Talk Turkey Josie Luetke

Talk Turkey Josie Luetke

If the mainstream media treated Justin Trudeau the same way they treat Donald Trump, I wouldn’t need to remind you that Trudeau once responded that the national administration that he most admired was Red China’s because of how “their basic dictatorship” has grown their economy. You wouldn’t be allowed to forget.

Over the past year, the absurdity of this answer has become increasingly obvious, with the treatment of Hong Kong protesters, internment of Uighurs, and retaliatory detainment of Michael Kovrig and Michael Spavor.

Just for the record, though, pro-lifers have long been raising alarm over the injustices perpetrated under the rule of the Communist Party of China. Reggie Littlejohn, founder and president of Women’s Rights Without Frontiers, has done yeoman’s work drawing attention to the millions of sex-selective and forced abortions in China largely thanks to their one- (now two-) child policy. Steven Mosher, president of the Population Research Institute, has also been criticizing the population control efforts of Beijing for decades. Both have spoken at Canada’s National March for Life. Pro-life publications like this one and Lifesitenewshave highlighted these same evils and condemned the persecution of Chinese Christians.

Between these ongoing problems and more recent headlines about the COVID-19 cover-up, it’s becoming near impossible to avoid the elephant in the room that is Beijing’s totalitarianism, although Canada, the World Health Organization, and the United Nations Human Rights Council are giving it the old college try (bless their hearts). Most of the rest of the world, meanwhile, is opening their eyes (if they weren’t open already), and acknowledging what we pro-lifers know: The Communist Party of China is very dangerous.

While they’ve thrown us all into chaos, they’ve also afforded us an indispensable opportunity for self-reflection. Rather en vogueright now is speculating about how our post-COVID-19 world will look like. With the revelation of the fragility of our geopolitical equilibrium and our resultant vulnerabilities, has come a surprising turnabout on globalization; there have been growing calls for and predictions about countries becoming more self-reliant and political leaders are suggesting an openness to this option.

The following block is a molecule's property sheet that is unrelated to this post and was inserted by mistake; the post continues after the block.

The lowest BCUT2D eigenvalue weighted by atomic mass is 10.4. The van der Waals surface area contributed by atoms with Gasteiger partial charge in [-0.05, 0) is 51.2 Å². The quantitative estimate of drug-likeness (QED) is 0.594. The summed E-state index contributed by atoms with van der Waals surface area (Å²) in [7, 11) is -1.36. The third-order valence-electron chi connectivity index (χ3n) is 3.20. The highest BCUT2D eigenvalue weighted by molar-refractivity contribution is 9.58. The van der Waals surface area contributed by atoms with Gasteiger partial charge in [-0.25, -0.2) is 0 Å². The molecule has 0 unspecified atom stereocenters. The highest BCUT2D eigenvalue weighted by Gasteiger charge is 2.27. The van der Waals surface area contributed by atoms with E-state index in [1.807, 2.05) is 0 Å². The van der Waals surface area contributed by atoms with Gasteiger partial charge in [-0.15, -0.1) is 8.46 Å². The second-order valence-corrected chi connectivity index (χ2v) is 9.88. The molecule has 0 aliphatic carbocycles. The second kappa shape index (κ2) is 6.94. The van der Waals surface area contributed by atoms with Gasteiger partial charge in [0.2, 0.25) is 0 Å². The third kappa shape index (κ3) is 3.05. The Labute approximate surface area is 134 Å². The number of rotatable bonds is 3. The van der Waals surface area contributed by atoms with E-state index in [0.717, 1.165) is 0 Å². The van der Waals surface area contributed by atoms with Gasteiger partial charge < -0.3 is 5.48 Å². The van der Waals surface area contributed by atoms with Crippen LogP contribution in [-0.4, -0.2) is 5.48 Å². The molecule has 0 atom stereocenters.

Alberta Premier Jason Kenney retweeted a National Post statement from former Saskatchewan premier Brad Wall focusing on Canadian oil and gas: “We have an opportunity as a nation to become more self-sufficient, more agile and innovative, stronger on the other side of (COVID-19).” In my home province, Ontario Premier Doug Ford has stated: “We can never, ever be put in the position again that we are relying on countries around the world to support us with PPE (Personal Protective Equipment).” Trump had already been on this path to more independence, and his suspension of WHO funding only indicates that he’s doubling down. The push for greater self-sufficiency, be it in the production of personal protective equipment and other medical supplies, agriculture, the development of natural resources like fuel, etc., has spanned across the globe—from the United Kingdom to France, Russia, India, Australia, and so on. The more that nations turn inward, the more others will be forced to do the same.

I’m interested in this possibility, particularly as it pertains to human rights. Certainly, there’s something to be said for maintaining a relationship with a country (or intergovernmental organization) in hopes of influencing it for the better. However, the status quo of routinely turning a blind eye to human rights violations for the sake of economic interests, as we do with China and Saudi Arabia, is wrong. If we do become more self-sustaining, we will have an improved ability to rebuke countries and organizations that are complicit in gross human rights abuses, as we could afford to weaken or sever ties with them. Being able to withstand the repercussions of frankly communicating that some actions (like forced abortions) are beyond the pale is necessary to create a Culture of Life.

That said, looking even further down the road, we must be prepared for the prospect that Canada might be on the receiving end of this censure. After all, we are a non-communist country wit\hout any law on abortion. Most people find Canada’s embrace of abortion in any and all circumstances abhorrent (and that’s not to mention our tolerance of infanticide, promotion of euthanasia, and the LGBTQ indoctrination and exploitation of children). This prospect, though, should be welcomed by us pro-lifers. Hopefully this pressure would prompt an honest examination of the irrationality of these positions, and a subsequent change in behaviour. Maybe in an indirect and winding way, Beijing’s mishandling of COVID-19 will be what it takes to stop Canada from becoming the next China.